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Re: [columbia_heights] Unintended consequences of the bag tax.

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  • Elaine Clisham
    P.S.: Still looking forward to hearing how you d internalize the negative externalities of these plastic bags. E. ... -- Elaine R. Clisham Field Director
    Message 1 of 49 , Jan 4, 2010
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      P.S.: Still looking forward to hearing how you'd internalize the negative externalities of these plastic bags. 

      E.


      On Mon, Jan 4, 2010 at 2:31 PM, Elaine Clisham <eclisham@...> wrote:
      Huh. You must use a different Google than I do. What I could find says that a) Ireland saw a 90% (94% according to one report) decrease in the use of plastic bags after instituting a 33-cent tax; b) in Britain Ikea saw a 95% decrease in the use of plastic bags after instituting a 5-cent charge (which it donated), and it has begun instituting a similar charge in the United States; and c) the only report I found on San Francisco's ban (not tax) was that according to audits (not sourced) it did little to reduce litter.

      Here's an interesting summary of the issues surrounding a bag tax, put together when New York was considering one: http://cityroom.blogs.nytimes.com/2009/02/02/taxing-plastic-bags-from-pennies-here-to-millions-there/. Of particular interest: the difference between a tax and a fee.

      I see your link to stories saying plastic bag use increased after the tax; what I think we're talking about are two different kinds of plastic bags -- the kind stores give you at checkout, and the kind you buy for garbage. Apples and oranges, since the kind you buy for garbage don't typically wind up as litter. The objective is to reduce litter and pollution, particularly in the rivers, right?

      Also, information from ATR and the American Chemistry Council doesn't seem to have that sheen of objectivity; acknowledgement of bias should be factored into any reading.


      Elaine


      On Mon, Jan 4, 2010 at 2:08 PM, Will Collins <will@...> wrote:
      I think you can use Google to find what you are looking for but the two most common examples are San Francisco and Ireland.  Both of their bag taxes had the opposite effect.  Bag usage increased after the bag tax.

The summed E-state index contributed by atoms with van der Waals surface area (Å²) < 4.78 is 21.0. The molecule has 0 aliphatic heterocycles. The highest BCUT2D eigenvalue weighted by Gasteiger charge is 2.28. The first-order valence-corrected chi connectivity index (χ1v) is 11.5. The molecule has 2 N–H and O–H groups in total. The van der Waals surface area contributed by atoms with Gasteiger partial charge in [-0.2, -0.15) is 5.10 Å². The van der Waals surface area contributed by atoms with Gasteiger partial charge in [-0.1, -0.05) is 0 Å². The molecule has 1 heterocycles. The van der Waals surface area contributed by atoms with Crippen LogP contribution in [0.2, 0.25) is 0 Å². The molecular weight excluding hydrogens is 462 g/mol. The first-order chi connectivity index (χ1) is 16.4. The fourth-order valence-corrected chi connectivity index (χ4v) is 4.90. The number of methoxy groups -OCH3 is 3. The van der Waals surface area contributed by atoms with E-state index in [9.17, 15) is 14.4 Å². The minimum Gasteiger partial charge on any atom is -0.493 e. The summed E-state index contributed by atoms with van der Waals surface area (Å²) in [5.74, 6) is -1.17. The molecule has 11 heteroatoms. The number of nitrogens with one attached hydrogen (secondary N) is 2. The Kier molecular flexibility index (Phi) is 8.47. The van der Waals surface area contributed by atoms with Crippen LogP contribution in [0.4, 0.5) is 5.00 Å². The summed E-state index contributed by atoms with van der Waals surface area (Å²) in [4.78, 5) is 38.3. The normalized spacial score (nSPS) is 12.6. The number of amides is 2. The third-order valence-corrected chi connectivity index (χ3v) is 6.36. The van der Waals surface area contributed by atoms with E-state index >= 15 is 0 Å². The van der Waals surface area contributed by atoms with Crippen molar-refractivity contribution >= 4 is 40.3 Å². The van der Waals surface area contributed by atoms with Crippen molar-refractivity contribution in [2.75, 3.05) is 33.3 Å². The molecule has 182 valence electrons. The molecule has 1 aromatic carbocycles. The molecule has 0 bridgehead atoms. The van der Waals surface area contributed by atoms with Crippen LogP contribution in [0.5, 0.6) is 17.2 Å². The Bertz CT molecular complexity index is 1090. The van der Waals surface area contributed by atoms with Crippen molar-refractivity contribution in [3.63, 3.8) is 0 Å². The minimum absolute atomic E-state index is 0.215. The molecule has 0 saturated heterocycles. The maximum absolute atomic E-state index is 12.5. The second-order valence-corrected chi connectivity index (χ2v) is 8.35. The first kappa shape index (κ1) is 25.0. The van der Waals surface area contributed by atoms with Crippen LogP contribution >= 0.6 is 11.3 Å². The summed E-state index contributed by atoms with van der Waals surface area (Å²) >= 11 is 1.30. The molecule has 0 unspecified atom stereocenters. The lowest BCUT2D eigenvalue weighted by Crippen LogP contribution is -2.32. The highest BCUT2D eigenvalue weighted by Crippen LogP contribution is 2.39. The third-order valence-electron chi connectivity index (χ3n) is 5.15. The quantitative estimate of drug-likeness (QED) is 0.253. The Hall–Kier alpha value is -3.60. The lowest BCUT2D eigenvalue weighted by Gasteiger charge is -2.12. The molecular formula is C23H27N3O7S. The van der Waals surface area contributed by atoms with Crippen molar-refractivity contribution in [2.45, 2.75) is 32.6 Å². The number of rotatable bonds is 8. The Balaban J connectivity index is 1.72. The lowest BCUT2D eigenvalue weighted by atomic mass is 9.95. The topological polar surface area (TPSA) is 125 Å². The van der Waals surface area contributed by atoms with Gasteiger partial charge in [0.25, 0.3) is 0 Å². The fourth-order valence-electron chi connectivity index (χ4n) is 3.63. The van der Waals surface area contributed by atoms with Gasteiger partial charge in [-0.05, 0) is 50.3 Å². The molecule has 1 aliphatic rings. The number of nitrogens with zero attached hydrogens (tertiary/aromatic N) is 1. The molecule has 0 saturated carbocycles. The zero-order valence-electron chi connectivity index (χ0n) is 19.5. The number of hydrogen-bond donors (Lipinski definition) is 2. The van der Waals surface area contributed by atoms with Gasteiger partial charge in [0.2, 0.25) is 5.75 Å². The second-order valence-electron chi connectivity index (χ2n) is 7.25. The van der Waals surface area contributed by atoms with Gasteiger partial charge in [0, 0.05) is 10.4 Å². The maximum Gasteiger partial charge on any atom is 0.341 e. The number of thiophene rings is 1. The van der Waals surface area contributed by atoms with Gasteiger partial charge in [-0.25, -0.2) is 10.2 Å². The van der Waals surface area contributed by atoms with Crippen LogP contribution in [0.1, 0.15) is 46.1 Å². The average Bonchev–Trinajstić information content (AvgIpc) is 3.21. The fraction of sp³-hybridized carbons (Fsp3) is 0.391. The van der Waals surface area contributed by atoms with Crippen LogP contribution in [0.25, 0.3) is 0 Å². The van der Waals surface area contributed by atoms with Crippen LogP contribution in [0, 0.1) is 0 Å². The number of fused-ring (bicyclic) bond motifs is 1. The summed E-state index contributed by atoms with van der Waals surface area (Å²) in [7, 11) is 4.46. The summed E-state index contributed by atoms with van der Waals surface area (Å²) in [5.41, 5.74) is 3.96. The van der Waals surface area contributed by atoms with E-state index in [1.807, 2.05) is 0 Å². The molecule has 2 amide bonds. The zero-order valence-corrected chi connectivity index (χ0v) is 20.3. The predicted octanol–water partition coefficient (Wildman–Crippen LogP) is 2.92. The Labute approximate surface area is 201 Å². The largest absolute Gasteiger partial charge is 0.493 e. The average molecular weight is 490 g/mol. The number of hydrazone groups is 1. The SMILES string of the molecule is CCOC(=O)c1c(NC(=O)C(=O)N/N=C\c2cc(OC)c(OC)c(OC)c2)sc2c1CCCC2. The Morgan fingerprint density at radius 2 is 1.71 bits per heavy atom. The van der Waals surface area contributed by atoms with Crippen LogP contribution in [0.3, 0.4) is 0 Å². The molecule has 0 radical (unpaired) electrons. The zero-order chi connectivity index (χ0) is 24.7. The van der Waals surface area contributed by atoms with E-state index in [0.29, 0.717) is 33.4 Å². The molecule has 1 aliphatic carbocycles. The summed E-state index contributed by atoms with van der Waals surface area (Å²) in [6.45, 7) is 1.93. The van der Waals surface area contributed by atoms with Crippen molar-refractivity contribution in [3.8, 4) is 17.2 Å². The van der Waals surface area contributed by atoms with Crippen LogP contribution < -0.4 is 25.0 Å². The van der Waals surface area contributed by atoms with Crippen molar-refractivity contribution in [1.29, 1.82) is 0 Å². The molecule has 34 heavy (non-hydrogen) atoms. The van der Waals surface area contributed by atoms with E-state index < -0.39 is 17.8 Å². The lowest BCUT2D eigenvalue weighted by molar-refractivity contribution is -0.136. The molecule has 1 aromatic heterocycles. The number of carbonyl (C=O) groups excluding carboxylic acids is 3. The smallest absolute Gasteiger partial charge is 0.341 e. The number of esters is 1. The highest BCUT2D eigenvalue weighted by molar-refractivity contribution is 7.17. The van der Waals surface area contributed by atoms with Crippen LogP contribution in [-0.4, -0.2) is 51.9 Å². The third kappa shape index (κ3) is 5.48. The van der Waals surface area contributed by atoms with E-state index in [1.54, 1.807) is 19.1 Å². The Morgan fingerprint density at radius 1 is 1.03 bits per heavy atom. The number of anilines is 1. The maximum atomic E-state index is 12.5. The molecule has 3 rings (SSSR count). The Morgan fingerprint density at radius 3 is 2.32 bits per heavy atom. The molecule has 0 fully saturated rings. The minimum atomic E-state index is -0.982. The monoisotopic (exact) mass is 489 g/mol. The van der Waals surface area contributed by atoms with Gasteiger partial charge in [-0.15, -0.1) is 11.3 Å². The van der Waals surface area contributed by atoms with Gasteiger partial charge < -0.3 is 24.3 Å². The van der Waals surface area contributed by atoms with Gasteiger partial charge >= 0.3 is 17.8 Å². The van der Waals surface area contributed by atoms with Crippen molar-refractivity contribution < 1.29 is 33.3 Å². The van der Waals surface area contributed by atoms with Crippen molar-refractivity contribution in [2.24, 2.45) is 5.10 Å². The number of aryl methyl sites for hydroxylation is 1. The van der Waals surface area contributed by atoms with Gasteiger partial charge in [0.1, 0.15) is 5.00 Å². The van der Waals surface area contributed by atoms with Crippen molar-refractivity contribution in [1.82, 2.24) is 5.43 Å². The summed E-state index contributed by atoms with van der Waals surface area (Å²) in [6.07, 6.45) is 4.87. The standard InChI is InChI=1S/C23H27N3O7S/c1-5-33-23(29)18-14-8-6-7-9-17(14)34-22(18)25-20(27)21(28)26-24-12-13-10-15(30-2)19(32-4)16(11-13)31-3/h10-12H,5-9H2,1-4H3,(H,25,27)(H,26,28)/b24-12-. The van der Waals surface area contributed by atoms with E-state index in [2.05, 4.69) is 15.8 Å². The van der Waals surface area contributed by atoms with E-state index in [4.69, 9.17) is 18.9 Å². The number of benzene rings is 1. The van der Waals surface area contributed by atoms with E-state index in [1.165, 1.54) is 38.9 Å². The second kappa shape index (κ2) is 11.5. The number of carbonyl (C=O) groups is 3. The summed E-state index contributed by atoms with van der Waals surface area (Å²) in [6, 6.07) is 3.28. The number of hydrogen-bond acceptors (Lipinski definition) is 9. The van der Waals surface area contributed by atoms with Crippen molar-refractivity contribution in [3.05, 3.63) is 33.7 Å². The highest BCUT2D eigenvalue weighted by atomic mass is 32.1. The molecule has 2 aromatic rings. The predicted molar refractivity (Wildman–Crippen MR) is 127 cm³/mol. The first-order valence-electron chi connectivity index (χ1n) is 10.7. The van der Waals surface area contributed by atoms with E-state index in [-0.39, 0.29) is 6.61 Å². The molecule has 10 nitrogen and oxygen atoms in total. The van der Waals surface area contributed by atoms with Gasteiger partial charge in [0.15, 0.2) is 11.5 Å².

--Will Collins


      On Mon, Jan 4, 2010 at 2:02 PM, Elaine Clisham <eclisham@...> wrote:
      Would you be good enough to source your assertion that bag taxes don't do what they're intended to do? I'd love to see some hard analysis on that. Many thanks.

      Elaine 


      On Mon, Jan 4, 2010 at 1:49 PM, Will Collins <will@...> wrote:
       

      You are all missing the point.  We were taxed without a vote.  This should have gone to people for a vote in the next election.  Instead a City Council with a less than ideal history, decided that they are experts on the environment and they would make the decision for us.


      Everyone makes it sound so easy to use reusable bags.  Just today 3 different retail establishments tried to charge me for plastic bags.  What am I supposed to carry around reusable bags 24 hours a day?  It's just not that realistic.

      Bag taxes increase revenue for the city and DO NOT CLEAN UP THE RIVERS AS THEY WOULD FALSELY HAVE YOU BELIEVE.

      As you can see with me, the bag tax has actually increased pollution.  All bag taxes do is cause people to find alternative (and most likely less environmental) ways to accomplish the details of life.  So BAG TAXES DO NOT WORK.  BAG TAXES DO NOT REDUCE POLLUTION.

      I will vote against any current city council members until they remove this bag tax.

      --Will Collins


      On Mon, Jan 4, 2010 at 1:41 PM, Pete Witte <witte.pete@...> wrote:
      Somehow I find it far-fetched that your case is usual.  Ridiculously far-fetched.  And even if there are a fair number of people acting as "economically-rational" as you are, let's see if you are still doing your shopping in Maryland and online in weeks and months from now.  And your calling attention to the supposed "free" trash raises a good point for our City Council to consider:  charge households by the amount of trash disposed of.  Will, get some reusable bags, help save our river, and stop crying us new rivers.
       
      Pete Witte

      On Mon, Jan 4, 2010 at 1:18 PM, Will Collins <will@...> wrote:
       

      I discovered something interesting this weekend while shopping at Target:  I now will spend less resulting in less taxes collected by the city for my purchases.  Why?  I refuse to pay the 5 cent per bag tax.  So I will only buy what I can carry in my own two hands.  I usually spend hundreds of dollars a weekend at Target.  Now I spend very little.


      Fewer purchases = less sales tax generated = more money left in my bank account.  And I am not alone.

      I also now find it cheaper to drive my hybrid to the Safeway in Maryland to purchase groceries.  I get 50+ MPG in my hybrid so an extra mile is nothing compared to 5 cents per bag.  So Maryland will now get my sales tax money.

      I also find myself ordering more things online now so that they can be delivered bag tax and sales tax free.  The only problem is now I need to throw away all those boxes and packaging material.  There is no tax on sticking it in my trash can.

      So there you go City Council.  Someone with a 6 figure salary has now made a lifestyle change because of the bag tax.  Taxation without representation now done locally.

      Here's to all the Amazon boxes now clogging the rivers.  

      --Will Collins




      --
      Peter Witte, M.C.P.
      1400 Irving Street, NW #212
      Washington, DC  20010
      witte.pete@...